History Repeating in Chicago


Modern & Traditional Mix In Lively Chicago Living Room

An updated layout and a lively blend of furnishings allow a 19th-century row home to embrace modernity without losing sight of its historic past.

Modern & Traditional Mix In Lively Chicago Living Room

An updated layout and a lively blend of furnishings allow a 19th-century row home to embrace modernity without losing sight of its historic past.

Little Touches Bring Modern Feel to Traditional Chicago Row Home Foyer

Designer Rebekah Zaveloff gave this late-19th-century row home in Chicago an elegant timeless feel through a rhythm of vintage and modern elements. In the front hall, a Michelle James brass fixture hangs near the staircase, where builders Peter Gemmel and John Medinger methodically recreated the spindles to be longer.

Elegant Touches Jazz Up Traditional Chicago Row Home

The owners’ wheaten terrier rests on oak flooring installed in a herringbone pattern by Gemmel and Medinger in the front hall. Benjamin Moore’s Fog Mist paint provides a neutral backdrop for an acrylic-on-canvas by Lisa Ridgers from Chicago Art Source, which hangs above a Caracole bench purchased from Candelabra. The Rosecore staircase runner is from Rexx Rug.

Midcentury Modern Adds Balance to Elegant Chicago Row Home

Zaveloff used the clean lines of midcentury modern furniture to balance the dining room’s woodwork. Josef Hoffmann side chairs from Design Within Reach surround a vintage table by Robsjohn-Gibbings for Widdicomb purchased through Style House D.C. An over-dyed vintage rug from Oscar Isberian Rugs grounds the space.

Brass Bar Cart Adds a Touch of Whimsy to A Chicago Dining Room

A new granite hearth was added to the dining room’s original Carrara-marble-and-cast-iron fireplace, which is topped with an English aged-brass RH mirror. The brass bar cart from Rara Avis Boutique shares space with a limited-edition pigment print by artist Rose Lindo, titled The Rapids, from Minted.

Thoughtful Architectural Details Give Modern Chicago Kitchen A Pre-War Feel

Architect Bill Bickford and project manager Jason Osborne collaborated with Zaveloff to give the new kitchen a pre-war feel. Custom cabinetry, designed by Zaveloff and fabricated by Superior Wood Products, pairs with honed Calacatta marble countertops from Marble & Granite Supply of Illinois. Circa Lighting pendants illuminate barstools from Ballard Designs as well as a Rohl faucet and Kraus sink.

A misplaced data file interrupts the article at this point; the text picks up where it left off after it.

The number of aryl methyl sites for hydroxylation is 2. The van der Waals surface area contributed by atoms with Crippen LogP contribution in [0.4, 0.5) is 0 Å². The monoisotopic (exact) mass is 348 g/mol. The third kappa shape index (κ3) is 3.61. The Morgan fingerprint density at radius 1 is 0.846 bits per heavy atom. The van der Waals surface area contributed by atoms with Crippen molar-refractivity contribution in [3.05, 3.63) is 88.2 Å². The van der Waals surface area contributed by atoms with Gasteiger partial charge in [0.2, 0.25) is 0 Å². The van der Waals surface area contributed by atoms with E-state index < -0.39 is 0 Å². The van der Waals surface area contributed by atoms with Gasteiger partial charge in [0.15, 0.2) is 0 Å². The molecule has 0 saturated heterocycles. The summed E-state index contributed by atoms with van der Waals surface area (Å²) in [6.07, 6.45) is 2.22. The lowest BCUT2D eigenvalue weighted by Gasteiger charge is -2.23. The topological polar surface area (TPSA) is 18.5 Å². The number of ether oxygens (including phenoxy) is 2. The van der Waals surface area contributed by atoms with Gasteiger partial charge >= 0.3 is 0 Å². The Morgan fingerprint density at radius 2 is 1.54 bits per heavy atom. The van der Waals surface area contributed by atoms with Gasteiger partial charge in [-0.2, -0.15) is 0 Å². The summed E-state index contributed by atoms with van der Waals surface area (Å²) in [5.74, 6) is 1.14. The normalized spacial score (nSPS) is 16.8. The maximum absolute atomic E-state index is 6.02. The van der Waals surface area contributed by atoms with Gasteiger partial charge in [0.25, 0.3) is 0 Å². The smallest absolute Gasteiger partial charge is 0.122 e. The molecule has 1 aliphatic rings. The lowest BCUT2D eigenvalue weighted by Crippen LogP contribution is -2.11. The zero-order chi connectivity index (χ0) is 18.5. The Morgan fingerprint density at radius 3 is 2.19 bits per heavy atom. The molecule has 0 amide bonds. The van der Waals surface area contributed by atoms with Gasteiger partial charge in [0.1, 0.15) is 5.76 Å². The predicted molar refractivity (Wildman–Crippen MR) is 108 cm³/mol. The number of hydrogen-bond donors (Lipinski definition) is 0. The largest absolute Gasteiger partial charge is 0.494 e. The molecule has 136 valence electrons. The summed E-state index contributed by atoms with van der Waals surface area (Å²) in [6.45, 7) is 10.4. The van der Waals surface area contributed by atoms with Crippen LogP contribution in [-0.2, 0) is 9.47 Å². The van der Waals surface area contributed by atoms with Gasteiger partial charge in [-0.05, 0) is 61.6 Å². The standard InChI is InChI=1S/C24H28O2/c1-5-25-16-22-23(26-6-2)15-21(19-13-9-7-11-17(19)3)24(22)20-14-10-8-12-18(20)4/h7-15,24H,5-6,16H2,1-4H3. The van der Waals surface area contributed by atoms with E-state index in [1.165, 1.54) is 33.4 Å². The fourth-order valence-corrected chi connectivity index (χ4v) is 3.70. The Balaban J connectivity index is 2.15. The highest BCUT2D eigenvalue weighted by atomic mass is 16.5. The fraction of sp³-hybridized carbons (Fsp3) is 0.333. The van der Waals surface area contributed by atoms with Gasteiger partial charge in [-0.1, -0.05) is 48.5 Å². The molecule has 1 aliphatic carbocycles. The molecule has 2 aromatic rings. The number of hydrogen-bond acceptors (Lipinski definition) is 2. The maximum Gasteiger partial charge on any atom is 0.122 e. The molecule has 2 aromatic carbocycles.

Subway Tiles and Cast Iron Bring Pre-War Charm to Chicago Row House Kitchen

The custom bench conceived by Zaveloff and a cast-iron pedestal table from RH create a casual dining area in the kitchen. Chairs from Design Within Reach offer additional seating, while the ladder from Putnam Rolling Ladder Co. in New York adds interest. The sconce is from Schoolhouse Electric & Supply Co. in Portland, Oregon.

White Subway Tiles With Charcoal Grey Grout Add to Vintage Appeal of Chicago Row House Kitchen

A custom stainless-steel hood with brass accents from Avenue Metal Co. forms a striking focal point in the kitchen. Concorde Dawn subway tiles by Jeffrey Court featuring charcoal grout harmonize with walls painted in a Benjamin Moore Ballet White hue. Thermador appliances finish the space.

Spiral Staircase Adds Personality to Brick & Bluestone Chicago Courtyard

Chairs by Innit Designs and side tables from West Elm produce a welcoming area in the rear courtyard, which features bluestone pavers that contrast with the home’s Chicago common brick exterior. New doors and windows are by Marvin Windows & Doors. Landscape architects Tony Quinn and Brian Culliton, along with associate Zoe Allen, conceived the plantings installed by Clarence Davids & Company.

Dark Gray Paint Adds Sophistication to Built-In Cabinetry in Chicago Row House Den

In the study, a Souk wool rug from West Elm is juxtaposed with dark gray walls painted in Benjamin Moore’s Midsummer Night and built-in cabinetry fabricated by Gemmel and Medinger. The multifunctional space also includes a sleeper sofa from Mitchell Gold + Bob Williams, covered in charcoal velvet, and a tufted RH ottoman.

Sophisticated Furnishings Add to Comfortable Chicago Master Bedroom

Crisp white linens from Bedside Manor, pillow shams dressed in a Kelly Wearstler textile for Lee Jofa’s Groundworks, and an RH duvet all fashion a restful retreat in the master bedroom, which features an Ethan Allen bed. The nightstand, also by Ethan Allen, is topped with a vintage table lamp from Revision Home. The linen window shade is by Smith & Noble.

White Subway Tiles & Marble Pair With Nickel Fixtures In Clean, Sophisticated Chicago Bath

In the master bathroom, sconces from Pottery Barn shine light on polished-nickel medicine cabinets and a metal double-sink washstand, all from RH. The washstand is topped with marble and outfitted with Newport Brass faucets from Studio41. Walls are partially covered in subway tiles by Jeffrey Court.